Is competency based training the most effective and therefore most legitimate for all training?

Is competency based training the most effective and therefore most legitimate for all training?

Generally, a competency is seen as a combination of attributes underlying some aspect of successful professional performance. A competent professional is considered to be a person who has the attributes necessary for job performance to the appropriate standard. The concept of the appropriate standard is important and can be defined as the level of performance which the industry desires.

 

Competency based training is a concept of approaching training which is more concerned with what a person can do at the end instead of concentrating on the training methods used. The critical issues are accomplishments and outcomes and should not be focused on the actual training.

 

Too much of the current work on competency based training focuses on behavioural objectives and as a result, it becomes very technique based. I would support the concept of a work based competency as being an underlying characteristic of a person which results in effective and or superior performance in the job. The Mayer Committee twenty-five years ago defined competence as “one which recognises that performance is underpinned not only by skill but also by knowledge and understanding, and that competence involves both the ability to perform in a given context and the capacity to transfer knowledge and skills to new tasks and situations. This I would support as still current today. So how do people learn?

 

Many researchers agree that it is not difficult to draw up a list of competencies and to identify the skill gaps, however outlining a process of identifying the competencies is the issue that is critical. There is substantial evidence that people learn in different ways. Failure to learn in a particular setting or situation may have nothing to do with a person’s ability to learn but is often related to the kind of learning experience offered. Many training activities can be less than successful because they fail to take into account the learning styles of the participant.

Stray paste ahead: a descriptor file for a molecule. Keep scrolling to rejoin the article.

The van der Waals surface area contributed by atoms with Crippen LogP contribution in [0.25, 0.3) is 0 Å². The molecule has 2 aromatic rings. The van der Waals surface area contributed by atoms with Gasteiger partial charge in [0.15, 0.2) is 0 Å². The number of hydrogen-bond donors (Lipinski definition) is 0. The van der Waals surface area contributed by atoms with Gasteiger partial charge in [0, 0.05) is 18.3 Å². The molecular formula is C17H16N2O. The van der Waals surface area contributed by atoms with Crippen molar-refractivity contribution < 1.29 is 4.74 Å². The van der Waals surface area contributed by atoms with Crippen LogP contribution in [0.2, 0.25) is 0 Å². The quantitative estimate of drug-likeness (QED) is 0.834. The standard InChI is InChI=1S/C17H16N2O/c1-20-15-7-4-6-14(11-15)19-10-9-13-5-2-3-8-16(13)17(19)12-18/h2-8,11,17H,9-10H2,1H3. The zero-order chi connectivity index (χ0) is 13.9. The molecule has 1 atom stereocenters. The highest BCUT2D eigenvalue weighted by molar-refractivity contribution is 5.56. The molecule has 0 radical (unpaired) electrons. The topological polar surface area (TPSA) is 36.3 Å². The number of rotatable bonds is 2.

In order to learn, we must both perceive and process information. The particular way in which we perceive and process information is called our learning style. When we are involved in a training program which suits our particular style, we feel comfortable and easily gain the information. When we are faced with a training program, which demands a different style of learning, which does not suit our way of learning, then we may have difficulty learning anything.

 

So why competency based training is most effective? Previously the more traditional training was criticised for sometimes being too theoretical, too removed from the workplace, irrelevant to the organisation’s needs and developed by people, not at the work face. The methods of delivery were inflexible in terms of learning styles, length of training and participants previous skills.

 

By using competency based training as a concept and taking into account learning styles this would allow the individual positive accomplishments and allow a person to transfer the knowledge and skills to new tasks and situations.

 

Competency based training can aim to coach and train participants to a ‘superior’ standard in such a way as to assist the transfer of knowledge and skills to the new challenges facing their firms.

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Dr. Malcolm Cathcart

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